An Overview of the Appraisal Process

Purchasing a home can be the largest transaction most people will ever make. Whether it's where you raise your family, a seasonal vacation home or one of many rentals, purchasing real property is a complex transaction that requires multiple people working in concert to make it all happen.

To learn more about appraising, click here to see a short video or call us today to talk about your specific property.

The majority of the parties participating are very familiar. The real estate agent is the most known entity in the exchange. Then, the bank provides the financial capital needed to bankroll the transaction. The title company makes sure that all aspects of the exchange are completed and that the title is clear to transfer to the buyer from the seller.

So who's responsible for making sure the value of the property is in line with the purchase price?   In comes the appraiser.   We provide an unbiased opinion of what a buyer might expect to pay - or a seller receive - for a property, where both buyer and seller are informed parties. A professional Florida licensed appraiser from Alliance Appraisal Associates of Florida, Inc. will ensure you as an interested party are informed.

Inspecting the subject property

Our first responsibility at Alliance Appraisal Associates of Florida, Inc. is to inspect the property to determine its true status. We must actually view features, such as the number of bedrooms and bathrooms, the location, and so on, to ensure they truly are there and are in the shape a typical buyer would expect them to be. To ensure the stated size of the property has not been misrepresented and illustrate the layout of the property, the inspection often includes creating a sketch of the floor plan. Most importantly, we identify any obvious features - or defects - that would have an impact on the value of the house.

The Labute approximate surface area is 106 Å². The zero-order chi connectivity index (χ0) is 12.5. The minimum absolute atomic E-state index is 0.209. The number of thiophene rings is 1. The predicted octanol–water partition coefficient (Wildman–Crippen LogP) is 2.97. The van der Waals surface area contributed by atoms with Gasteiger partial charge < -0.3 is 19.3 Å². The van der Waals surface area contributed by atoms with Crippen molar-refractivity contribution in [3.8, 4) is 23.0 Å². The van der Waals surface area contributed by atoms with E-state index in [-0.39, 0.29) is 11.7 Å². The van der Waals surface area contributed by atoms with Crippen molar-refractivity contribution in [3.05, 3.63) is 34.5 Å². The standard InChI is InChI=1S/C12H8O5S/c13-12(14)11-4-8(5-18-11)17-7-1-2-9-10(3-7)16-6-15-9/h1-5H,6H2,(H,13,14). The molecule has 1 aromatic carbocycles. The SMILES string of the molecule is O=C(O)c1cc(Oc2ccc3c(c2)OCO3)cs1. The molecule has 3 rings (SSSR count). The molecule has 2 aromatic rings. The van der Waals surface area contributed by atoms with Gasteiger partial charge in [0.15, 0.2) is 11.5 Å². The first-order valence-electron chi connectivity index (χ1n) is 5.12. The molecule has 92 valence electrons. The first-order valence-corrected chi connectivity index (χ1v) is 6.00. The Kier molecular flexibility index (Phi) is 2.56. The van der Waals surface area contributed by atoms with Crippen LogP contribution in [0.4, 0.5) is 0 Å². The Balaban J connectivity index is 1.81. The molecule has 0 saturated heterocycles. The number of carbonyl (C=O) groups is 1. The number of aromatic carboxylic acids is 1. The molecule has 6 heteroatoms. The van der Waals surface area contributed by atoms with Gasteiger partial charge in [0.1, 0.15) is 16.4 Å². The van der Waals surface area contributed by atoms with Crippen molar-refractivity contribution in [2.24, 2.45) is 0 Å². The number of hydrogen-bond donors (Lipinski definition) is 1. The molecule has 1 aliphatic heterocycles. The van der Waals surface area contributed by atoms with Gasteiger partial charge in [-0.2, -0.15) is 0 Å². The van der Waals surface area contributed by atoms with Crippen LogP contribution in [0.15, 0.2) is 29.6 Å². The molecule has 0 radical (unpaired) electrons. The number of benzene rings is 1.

Once the site has been inspected, an appraiser employs two or three approaches when determining the value of real property: a sales comparison, a replacement cost calculation, and an income approach when rental properties are prevalent.

Cost Approach

This is where the appraiser uses information on local building costs, labor rates and other elements to figure out how much it would cost to construct a property similar to the one being appraised. This estimate usually sets the upper limit on what a property would sell for. The cost approach is also the least used method.

Paired Sales Analysis

Appraisers are intimately familiar with the neighborhoods in which they appraise. We innately understand the value of particular features to the residents of that area. Then, the appraiser researches recent sales in the area and finds properties which are 'comparable' to the real estate at hand. By assigning a dollar value to certain items such as fireplaces, room layout, appliance upgrades, additional bathrooms or bedrooms, or quality of construction, we add or subtract from each comparable's sales price so that they more accurately match the features of subject property.

  • For example, if the comparable has an extra half bath that the subject doesn't, the appraiser may deduct the value of that half bath from the sales price of the comparable.
  • However, if the subject has an extra half-bathroom and the comparable does not, the appraiser might add an amount to the comparable property.
After all differences have been accounted for, the appraiser reconciles the adjusted sales prices of all the comps and then derives an opinion of what the subject could sell for. This approach to value is usually awarded the most weight when an appraisal is for a real estate sale.

Valuation Using the Income Approach

A third way of valuing real estate is sometimes applied when a neighborhood has a reasonable number of renter occupied properties. In this situation, the amount of income the real estate produces is taken into consideration along with other rents in the area for comparable properties to give an indicator of the current value.


Combining information from all applicable approaches, the appraiser is then ready to state an estimated market value for the property at hand. Note: While this amount is probably the best indication of what a property is worth, it probably will not be the final sales price. Prices can always be driven up or down by extenuating circumstances like the motivation or urgency of a seller or 'bidding wars'. Regardless, the appraised value is often employed as a guideline for lenders who don't want to loan a buyer more money than they could recover in case they had to put the property on the market again. At the end of the day: An appraiser from Alliance Appraisal Associates of Florida, Inc. will guarantee you discover the most fair and balanced property value, so you can make profitable real estate decisions.